To dive into some performance research and testing, I needed a example that ran some JS loop action and created lots of nodes for your friend the DOM. Why not use a simple Pi approximation with a graphical representation? Enter Monte Carlo and ets find some Pi!
What is this Monte Carlo Method? AKA Monte Carlo Experiments comprise a set of methods using random sampling to arrive at a result. This method is good to use if its physically impossible say to try all combinations or in other case when the problem can not be worded in a closed form. The process is named after the casino. Seems the author’s uncle gambled at the Monte Carlo in NV quite a bit. Yes, Mathematics does have humor!
How to apply the Monte Carlo method to approximate Pi? Throw darts! Consider a dartboard inscribed in a square and consider the top right quadrant only. Assume its a unit circle and unit square as well. Randomly through n darts. By random, I mean random, no aiming! Find the ratio p of m/n where m is the number of darts landing inside the circle. This ratio approximates the area of the quarter circle.
Area = pi * r ^ 2, eh? Since its a unit circle, Area = pi. Throw in a 1/4 and thus we have an approximation!
Now for some code! My first stab at it is here dartPi.html and looks like this:
Nice and red quarter circle there for ya. The Spinner graphic, also in SVG, is there as a performance indicator of sorts. If it stops spinning, your browser is blocked up. Go ahead and enter say a 1000 to test it out. Notice a slight pause in the spinner? Crank it up to 10000 and mash start. Yeah, nasty, eh? Oh by the way, it does not work so well on a iPhone, reader beware.
Enter requestAnimationFrame()! After some thought I realized that as I was throwing random darts, I was drawing them straight away. JS is fast. Create DOM nodes still pretty fast. Inserting DOM nodes with the browser taking over on each insert to try and render and paint these nodes, not so fast. In fact slow. requestAnimationFrame() Can help out here. What the heck is this cat? It tells the browser, hey dude, I want to animate something, go and do your repaint fun and call this call back when you are ready for me. This brings us to dartPi2.html
Take a look at how the approxPi( ) method was changed up. Instead of a simple for-loop, we now use requestAnimationFrame() to do our loop bidding. Go ahead and test this one out with 10000 darts! Note how the spinner keeps on spinning. Now this works smooth as silk, albeit slow, but has the added benefit of actually animating the darts individually. We could likely fiddle with things, say animate 10 or so darts per frame and still look good. Browsers and machines vary so greatly though, this is hazardous, so better to use some dynamic subset cardinality and determine when best to call requestAnimationFrame() to pass work on to the next frame. A green threading if you will.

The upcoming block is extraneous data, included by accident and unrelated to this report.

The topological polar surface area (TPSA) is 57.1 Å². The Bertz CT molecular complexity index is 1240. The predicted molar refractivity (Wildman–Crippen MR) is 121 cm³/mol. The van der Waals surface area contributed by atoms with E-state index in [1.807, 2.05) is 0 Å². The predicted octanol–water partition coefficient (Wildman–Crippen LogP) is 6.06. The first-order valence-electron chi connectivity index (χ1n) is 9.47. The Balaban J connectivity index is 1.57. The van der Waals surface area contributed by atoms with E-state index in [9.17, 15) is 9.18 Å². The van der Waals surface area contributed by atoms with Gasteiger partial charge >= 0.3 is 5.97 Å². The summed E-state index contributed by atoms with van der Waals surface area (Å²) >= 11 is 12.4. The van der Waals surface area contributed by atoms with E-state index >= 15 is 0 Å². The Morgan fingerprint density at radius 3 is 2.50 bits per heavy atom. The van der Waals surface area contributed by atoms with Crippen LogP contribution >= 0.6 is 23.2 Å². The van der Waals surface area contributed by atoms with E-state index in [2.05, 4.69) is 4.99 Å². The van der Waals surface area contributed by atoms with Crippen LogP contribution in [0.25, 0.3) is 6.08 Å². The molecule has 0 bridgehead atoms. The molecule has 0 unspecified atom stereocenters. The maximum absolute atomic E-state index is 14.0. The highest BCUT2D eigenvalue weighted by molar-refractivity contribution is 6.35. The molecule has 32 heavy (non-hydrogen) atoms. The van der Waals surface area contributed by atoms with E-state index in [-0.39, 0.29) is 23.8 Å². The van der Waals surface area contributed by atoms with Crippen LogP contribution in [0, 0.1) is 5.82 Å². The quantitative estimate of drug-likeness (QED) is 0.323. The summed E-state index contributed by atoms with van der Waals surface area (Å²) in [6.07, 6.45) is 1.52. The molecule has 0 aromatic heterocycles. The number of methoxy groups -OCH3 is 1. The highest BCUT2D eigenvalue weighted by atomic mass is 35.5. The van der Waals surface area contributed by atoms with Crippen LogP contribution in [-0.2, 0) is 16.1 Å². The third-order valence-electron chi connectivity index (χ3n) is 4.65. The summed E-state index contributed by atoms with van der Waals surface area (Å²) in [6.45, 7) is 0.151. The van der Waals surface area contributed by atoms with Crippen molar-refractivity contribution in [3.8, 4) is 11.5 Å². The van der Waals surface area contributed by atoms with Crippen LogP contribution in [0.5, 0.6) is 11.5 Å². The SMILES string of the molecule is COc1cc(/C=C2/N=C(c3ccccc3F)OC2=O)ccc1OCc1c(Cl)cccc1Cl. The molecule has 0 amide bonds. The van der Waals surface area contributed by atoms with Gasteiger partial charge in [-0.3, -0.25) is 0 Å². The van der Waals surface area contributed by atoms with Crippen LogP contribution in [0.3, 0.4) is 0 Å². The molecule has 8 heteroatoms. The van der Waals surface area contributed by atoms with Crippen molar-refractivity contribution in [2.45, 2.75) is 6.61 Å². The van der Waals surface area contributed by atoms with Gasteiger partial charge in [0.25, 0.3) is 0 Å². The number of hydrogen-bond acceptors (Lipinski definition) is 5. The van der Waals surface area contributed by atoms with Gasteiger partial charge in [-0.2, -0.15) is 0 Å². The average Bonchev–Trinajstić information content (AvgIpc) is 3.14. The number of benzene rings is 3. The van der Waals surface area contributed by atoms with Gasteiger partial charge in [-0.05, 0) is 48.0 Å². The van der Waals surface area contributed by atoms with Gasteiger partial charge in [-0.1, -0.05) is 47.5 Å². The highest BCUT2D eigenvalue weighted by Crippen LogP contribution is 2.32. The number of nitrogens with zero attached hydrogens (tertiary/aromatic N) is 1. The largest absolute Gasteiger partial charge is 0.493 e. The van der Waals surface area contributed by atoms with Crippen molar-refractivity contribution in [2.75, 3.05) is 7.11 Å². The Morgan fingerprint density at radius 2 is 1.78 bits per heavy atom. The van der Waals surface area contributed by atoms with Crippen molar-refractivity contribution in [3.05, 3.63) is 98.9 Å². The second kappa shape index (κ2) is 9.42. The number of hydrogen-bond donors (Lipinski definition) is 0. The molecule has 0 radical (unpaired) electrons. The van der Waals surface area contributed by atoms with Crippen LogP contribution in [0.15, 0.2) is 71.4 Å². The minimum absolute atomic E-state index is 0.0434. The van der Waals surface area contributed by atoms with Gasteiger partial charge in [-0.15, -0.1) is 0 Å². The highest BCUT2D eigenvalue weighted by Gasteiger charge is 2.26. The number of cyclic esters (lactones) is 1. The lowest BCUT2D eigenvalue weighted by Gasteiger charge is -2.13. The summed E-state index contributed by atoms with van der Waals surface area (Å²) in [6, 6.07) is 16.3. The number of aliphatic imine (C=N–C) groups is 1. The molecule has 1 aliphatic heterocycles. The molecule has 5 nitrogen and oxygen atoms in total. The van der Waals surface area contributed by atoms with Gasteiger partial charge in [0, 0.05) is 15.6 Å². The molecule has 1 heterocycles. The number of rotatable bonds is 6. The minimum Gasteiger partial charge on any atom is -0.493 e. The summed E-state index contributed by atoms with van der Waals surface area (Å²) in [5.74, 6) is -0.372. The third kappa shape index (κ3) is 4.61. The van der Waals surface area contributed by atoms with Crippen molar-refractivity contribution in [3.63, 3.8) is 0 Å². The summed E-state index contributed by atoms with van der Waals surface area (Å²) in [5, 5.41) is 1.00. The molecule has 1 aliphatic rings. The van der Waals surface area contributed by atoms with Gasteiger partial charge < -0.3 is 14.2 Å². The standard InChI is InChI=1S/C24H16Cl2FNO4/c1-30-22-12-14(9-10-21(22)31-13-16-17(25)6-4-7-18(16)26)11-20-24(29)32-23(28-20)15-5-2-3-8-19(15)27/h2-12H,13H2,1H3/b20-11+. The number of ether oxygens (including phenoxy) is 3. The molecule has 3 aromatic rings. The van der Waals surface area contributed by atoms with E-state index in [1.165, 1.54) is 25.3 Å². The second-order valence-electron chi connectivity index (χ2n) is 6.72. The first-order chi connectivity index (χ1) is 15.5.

The penultimate example dartPi3.html separates out some of the work a bit further to realize that the simple loop to generate the random dart positions is indeed fast and not noticeably blocking until the numbers are really high. The animations are removed as well. This of course exposes just how expensive it is to create the SVGDOM elements and insert them into the big old DOM tree.
Now we turn our sites onto a different approach in example four dartPi4.html As we saw previously, creating SVGDOM elements AND inserting them to the DOM iteratively is well, quite expensive. Would WebWorkers help perhaps? Lets see, the computational work is simply creating a simple array of cartesian data, nothing terribly taxing really at relatively low sample size, say < 500k or so. No much to gain with WebWorkers unless we go beyond those numbers, entirely possible if we want. What about the SVGDOM element creation? WebWorkers have no access to the DOM! oops. This leads us to knowing we can't use them for DOM manipulation either, all that is on the main mother thread. We are left with just tuning what we have and tweaking it. Can we perhaps not create all the SVGDOM elements? Why sure! In example four I have done just that. Instead of creating the elements by hand, I instead just create one big fat string, a SVG document in fact, but not a DOM element as of yet. Then I just play the old el.innerHTML = myString game. Bamm! This sped things up quite a bit, only one re-render and re-paint phase to handle. But alas, at some point, say around 10k samples, you can start to see the pause. If you break out the console UI in your browser you should see the line I’m inserting into the DOM. This is logged just before setting the innerHTML property. You can get a idea just how long the re-rendering is taking.
So, we’ve played around a bit enjoying ourselves and learned a couple things, issues with performance of this or that and some cheap ways to address them. These ways are certainly not the solution to all life’s problems, there’s a towel for that, but they are useful in some use cases.